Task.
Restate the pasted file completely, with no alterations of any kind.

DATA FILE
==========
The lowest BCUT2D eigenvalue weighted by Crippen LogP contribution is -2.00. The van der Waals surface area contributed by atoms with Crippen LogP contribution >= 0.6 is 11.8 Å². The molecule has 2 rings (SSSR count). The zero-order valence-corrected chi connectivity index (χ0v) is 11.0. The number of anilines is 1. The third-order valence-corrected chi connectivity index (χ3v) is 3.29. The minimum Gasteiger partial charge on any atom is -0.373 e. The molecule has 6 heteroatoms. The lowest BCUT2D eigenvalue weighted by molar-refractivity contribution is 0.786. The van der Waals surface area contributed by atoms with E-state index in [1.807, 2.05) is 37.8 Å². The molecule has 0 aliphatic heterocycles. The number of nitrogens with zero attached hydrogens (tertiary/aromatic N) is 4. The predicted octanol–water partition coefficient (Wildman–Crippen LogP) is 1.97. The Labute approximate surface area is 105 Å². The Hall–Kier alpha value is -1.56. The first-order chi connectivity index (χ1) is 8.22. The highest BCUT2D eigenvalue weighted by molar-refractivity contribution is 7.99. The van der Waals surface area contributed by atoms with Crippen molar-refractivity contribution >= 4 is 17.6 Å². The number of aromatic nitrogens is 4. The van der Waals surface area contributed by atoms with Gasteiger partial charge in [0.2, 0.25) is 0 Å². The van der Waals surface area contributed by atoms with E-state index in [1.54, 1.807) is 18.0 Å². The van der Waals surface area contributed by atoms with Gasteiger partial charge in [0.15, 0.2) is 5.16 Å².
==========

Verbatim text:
The lowest BCUT2D eigenvalue weighted by Crippen LogP contribution is -2.00. The van der Waals surface area contributed by atoms with Crippen LogP contribution >= 0.6 is 11.8 Å². The molecule has 2 rings (SSSR count). The zero-order valence-corrected chi connectivity index (χ0v) is 11.0. The number of anilines is 1. The third-order valence-corrected chi connectivity index (χ3v) is 3.29. The minimum Gasteiger partial charge on any atom is -0.373 e. The molecule has 6 heteroatoms. The lowest BCUT2D eigenvalue weighted by molar-refractivity contribution is 0.786. The van der Waals surface area contributed by atoms with E-state index in [1.807, 2.05) is 37.8 Å². The molecule has 0 aliphatic heterocycles. The number of nitrogens with zero attached hydrogens (tertiary/aromatic N) is 4. The predicted octanol–water partition coefficient (Wildman–Crippen LogP) is 1.97. The Labute approximate surface area is 105 Å². The Hall–Kier alpha value is -1.56. The first-order chi connectivity index (χ1) is 8.22. The highest BCUT2D eigenvalue weighted by molar-refractivity contribution is 7.99. The van der Waals surface area contributed by atoms with Crippen molar-refractivity contribution >= 4 is 17.6 Å². The number of aromatic nitrogens is 4. The van der Waals surface area contributed by atoms with Gasteiger partial charge in [0.2, 0.25) is 0 Å². The van der Waals surface area contributed by atoms with E-state index in [1.54, 1.807) is 18.0 Å². The van der Waals surface area contributed by atoms with Gasteiger partial charge in [0.15, 0.2) is 5.16 Å².